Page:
Computers Taken From St. Alberts Hall

Three personal computers were allegedly stolen from the basement floor of St. Albert Hall on the weekend of Sept 28.

The professors from each separate lab notified Public Safety immediately on Monday morning, once the computers were discovered missing, according to the Department of Public Safety.

The 107th Precinct was notified immediately after a preliminary investigation was conducted by Public Safety, and a forensics team was dispatched to brush each laboratory for elimination fingerprints.

“Everyone who has access to the lab would have to be fingerprinted and have a legitimate business being there,” Robert McDonald, the deputy director of Public Safety said.

The case is still under active investigation by Public Safety and the New York Police Department and all internal and external aspects of the alleged theft are being looked at.

“Whether it’s a student, employee, or a visitor, they are not going to get away with this,” Margaret McCann, the executive director of Public Safety, said.

Public safety plans to review their current security procedures and arrangements with Information Technology. IT has agreed to lock down the equipment in the affected laboratories, McDonald said.

McCann said that if a pattern of thefts occur, actions will be taken to avoid a similar situation.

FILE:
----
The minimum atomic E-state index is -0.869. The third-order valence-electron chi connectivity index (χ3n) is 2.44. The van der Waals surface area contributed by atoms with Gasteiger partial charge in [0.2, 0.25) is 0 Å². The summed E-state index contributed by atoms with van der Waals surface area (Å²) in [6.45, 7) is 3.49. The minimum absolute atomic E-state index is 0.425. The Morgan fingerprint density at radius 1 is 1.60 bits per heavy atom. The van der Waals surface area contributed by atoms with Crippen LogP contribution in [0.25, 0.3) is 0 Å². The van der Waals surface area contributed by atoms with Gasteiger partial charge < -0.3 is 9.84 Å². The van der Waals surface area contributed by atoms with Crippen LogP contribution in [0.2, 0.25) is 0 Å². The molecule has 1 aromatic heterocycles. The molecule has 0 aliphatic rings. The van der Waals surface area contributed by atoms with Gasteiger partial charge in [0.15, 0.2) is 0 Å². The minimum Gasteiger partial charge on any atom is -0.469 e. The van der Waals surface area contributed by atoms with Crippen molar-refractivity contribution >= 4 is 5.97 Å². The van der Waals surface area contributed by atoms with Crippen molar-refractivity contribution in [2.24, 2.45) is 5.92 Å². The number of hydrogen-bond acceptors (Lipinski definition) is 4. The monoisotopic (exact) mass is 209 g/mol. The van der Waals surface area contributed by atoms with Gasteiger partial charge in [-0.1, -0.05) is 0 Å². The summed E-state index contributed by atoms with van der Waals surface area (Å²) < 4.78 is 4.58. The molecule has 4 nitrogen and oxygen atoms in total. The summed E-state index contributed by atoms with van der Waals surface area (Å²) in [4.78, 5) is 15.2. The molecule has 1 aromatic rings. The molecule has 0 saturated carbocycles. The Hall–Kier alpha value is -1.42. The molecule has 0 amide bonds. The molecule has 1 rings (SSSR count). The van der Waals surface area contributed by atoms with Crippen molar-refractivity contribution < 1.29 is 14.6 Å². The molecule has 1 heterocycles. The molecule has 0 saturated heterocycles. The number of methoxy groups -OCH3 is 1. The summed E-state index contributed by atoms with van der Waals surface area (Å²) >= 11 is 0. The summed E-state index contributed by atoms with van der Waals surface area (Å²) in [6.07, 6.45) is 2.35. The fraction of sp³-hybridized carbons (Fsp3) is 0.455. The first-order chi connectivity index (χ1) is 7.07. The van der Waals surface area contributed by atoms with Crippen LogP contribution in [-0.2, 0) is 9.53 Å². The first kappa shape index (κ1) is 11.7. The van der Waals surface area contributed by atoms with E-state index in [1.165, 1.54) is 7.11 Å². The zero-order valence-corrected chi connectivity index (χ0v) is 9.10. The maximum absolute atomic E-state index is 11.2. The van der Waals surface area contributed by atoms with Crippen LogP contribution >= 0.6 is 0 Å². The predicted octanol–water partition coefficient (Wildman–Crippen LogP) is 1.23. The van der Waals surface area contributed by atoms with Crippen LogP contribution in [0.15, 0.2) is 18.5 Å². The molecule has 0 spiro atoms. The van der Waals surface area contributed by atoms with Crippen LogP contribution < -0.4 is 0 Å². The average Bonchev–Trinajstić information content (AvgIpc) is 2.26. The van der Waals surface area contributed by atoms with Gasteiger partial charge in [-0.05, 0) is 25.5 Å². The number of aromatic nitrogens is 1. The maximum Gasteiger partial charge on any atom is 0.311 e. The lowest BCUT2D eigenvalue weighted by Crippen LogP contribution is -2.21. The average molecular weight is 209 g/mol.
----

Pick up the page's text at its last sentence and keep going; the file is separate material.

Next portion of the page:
“We have the capability of identifying a pattern and responding to it immediately before it happens again. We will have active vertical or roving patrols, depending if the actions are an outside or inside occurrence,” McCann said.

Despite the actions being taken, resident students still feel threatened.

“Instead of ticketing us and giving out parking violations they should be even more concerned with what is happening right under their noses,” Candice Frederick, a senior journalism major, said. “Parking violations do not secure our safety but breaking and entering is a crime and is jeopardizing our safety and it’s their job to protect.”

According to McDonald, access control is currently under review, but in the meantime McCann and McDonald remind the community that St. John’s is an open campus.

“This is not your home, it is an area that is open to everybody and we want to maintain it that way,” McCann said. “So you should lock your doors, secure your personal items, and be prudent when you conduct your business.”

“I think that’s ridiculous. We are paying $9,000 a year for minimal security, and apparently not peace of mind,” Jacqueline Sudano, a communications major and resident of Hollis Hall. “If I wanted to worry about my stuff being stolen 24-7, I might as well live in a box on Union Turnpike.”